Concept: A/B Testing Hive Fork Changes

in Hive Governance3 months ago (edited)

The Problem

Changes to Hive consensus rules are often based on our intuition of what we expect to be valuable - it is very difficult to base changes to our consensus rules on empirical evidence.

How Hive forks work now

Every change to the consensus rules comes with great risk. Even if the change does not work out positively, there is a further cost in returning to old consensus rules, so often changes are taken forward regardless of whether or not they brought about the intended value - which itself is difficult if not impossible to measure.

Historically there have been debates about Author/Curation reward ratios, power down time periods, etc. We have made changes, and we have stuck with them, but we can't say empirically if they were beneficial or not. We can compare to differences in Steem, eg. Steem reduced power down time to 4 weeks. Price has gone up recently, but Steem vesting is substantially lower than Hive vesting as a proportion of available supply. Due to other differences, drawing a causal analysis is again difficult if not impossible.

As Hive gets more established, making changes to the consensus rules will be more and more risky, and the need to be based on data will become even higher.

A/B Testing on the Web

A/B testing is common on major websites. Typically, small changes are applied that a subset of users will see, for a limited period of time. The website will measure analytical data such as time spent on site, how many people clicked a certain button etc. The performance of the variations can be understood, and a decision can be made as to extend the change out to all users, or to not proceed with the change.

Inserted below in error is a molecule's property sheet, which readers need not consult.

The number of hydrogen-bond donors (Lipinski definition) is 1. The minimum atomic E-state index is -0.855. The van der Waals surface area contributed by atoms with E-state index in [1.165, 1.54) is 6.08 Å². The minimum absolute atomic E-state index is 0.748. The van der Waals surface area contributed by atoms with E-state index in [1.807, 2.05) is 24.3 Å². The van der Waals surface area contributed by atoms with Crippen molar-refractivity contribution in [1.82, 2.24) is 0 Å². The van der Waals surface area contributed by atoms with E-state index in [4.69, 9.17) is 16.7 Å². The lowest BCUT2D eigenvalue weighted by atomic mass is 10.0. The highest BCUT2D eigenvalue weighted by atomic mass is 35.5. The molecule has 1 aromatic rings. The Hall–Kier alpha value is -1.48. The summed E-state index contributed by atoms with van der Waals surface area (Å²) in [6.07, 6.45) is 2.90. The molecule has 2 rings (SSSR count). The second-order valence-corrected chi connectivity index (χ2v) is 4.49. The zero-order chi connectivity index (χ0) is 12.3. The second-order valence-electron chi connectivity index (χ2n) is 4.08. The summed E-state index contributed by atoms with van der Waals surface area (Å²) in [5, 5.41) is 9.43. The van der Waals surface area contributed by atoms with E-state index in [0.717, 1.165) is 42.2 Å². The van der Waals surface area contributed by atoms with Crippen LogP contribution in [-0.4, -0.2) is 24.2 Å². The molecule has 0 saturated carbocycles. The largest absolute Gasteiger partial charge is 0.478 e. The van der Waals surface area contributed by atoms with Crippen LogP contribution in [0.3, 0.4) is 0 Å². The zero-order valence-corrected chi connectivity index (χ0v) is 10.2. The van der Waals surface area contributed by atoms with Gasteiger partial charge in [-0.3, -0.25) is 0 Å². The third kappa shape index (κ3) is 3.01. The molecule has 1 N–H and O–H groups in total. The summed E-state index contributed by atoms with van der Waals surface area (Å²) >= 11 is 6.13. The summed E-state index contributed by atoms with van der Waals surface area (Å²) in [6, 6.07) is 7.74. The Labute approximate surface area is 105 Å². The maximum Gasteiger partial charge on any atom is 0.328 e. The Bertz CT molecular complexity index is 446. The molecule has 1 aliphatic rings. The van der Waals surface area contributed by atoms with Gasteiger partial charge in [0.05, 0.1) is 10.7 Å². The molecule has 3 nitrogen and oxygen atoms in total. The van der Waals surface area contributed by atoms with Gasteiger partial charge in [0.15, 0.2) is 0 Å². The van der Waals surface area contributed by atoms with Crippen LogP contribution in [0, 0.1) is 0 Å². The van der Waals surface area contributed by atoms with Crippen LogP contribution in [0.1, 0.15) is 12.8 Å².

With a blockchain, we can't quite take this simple A/B testing method. If a chain splits into two, only one will retain trading pairs by default. The same can be said of the websites and all the infrastructure around the blockchain. Such infrastructure will have to make a decision about which chain to follow, and usually the default would be to stay with the unchanged ruleset. This greatly undermines our ability to learn lessons from the performance of the experimental chain.

Concept: How to A/B test consensus rule changes on Hive.


A better way would be to do fork two new branches at once, while the original chain continues as the established Hive network with existing trading pairs, website infrastructure etc.

The two branches would have a set end date, after which blocks would stop. This would allow us to compare the performance of the new ruleset (Green, ruleset A) against a control (Blue, ruleset B) which has the minimum changes required to form a new chain (ie. chain ID and anything else minimally required).

Supporters of either chain can run infrastructure (rpc nodes, condenser, trading pairs on Hive Engine) and promote/use their preferred branch.

At this point there should be some obvious problems that can be seen with this system.

  1. Why would anyone buy a coin where blocks are set to stop, and coins would no longer be transferable.
  2. There would likely be a bias to support Ruleset A over the control, because people who favour the existing ruleset would already have an established chain they can use.
  3. What is to stop either of the new branches from removing the block end date, and just continuing as a competitor to the red chain.

Turning the experiment into an economic 'game'.


The way to make the experiment economically valid is to put money at stake in predicting which fork will be preferred, and to reward that back on the Hive blockchain. This will provide a greater financial motivation for both sides to support the fork they expect to have higher value.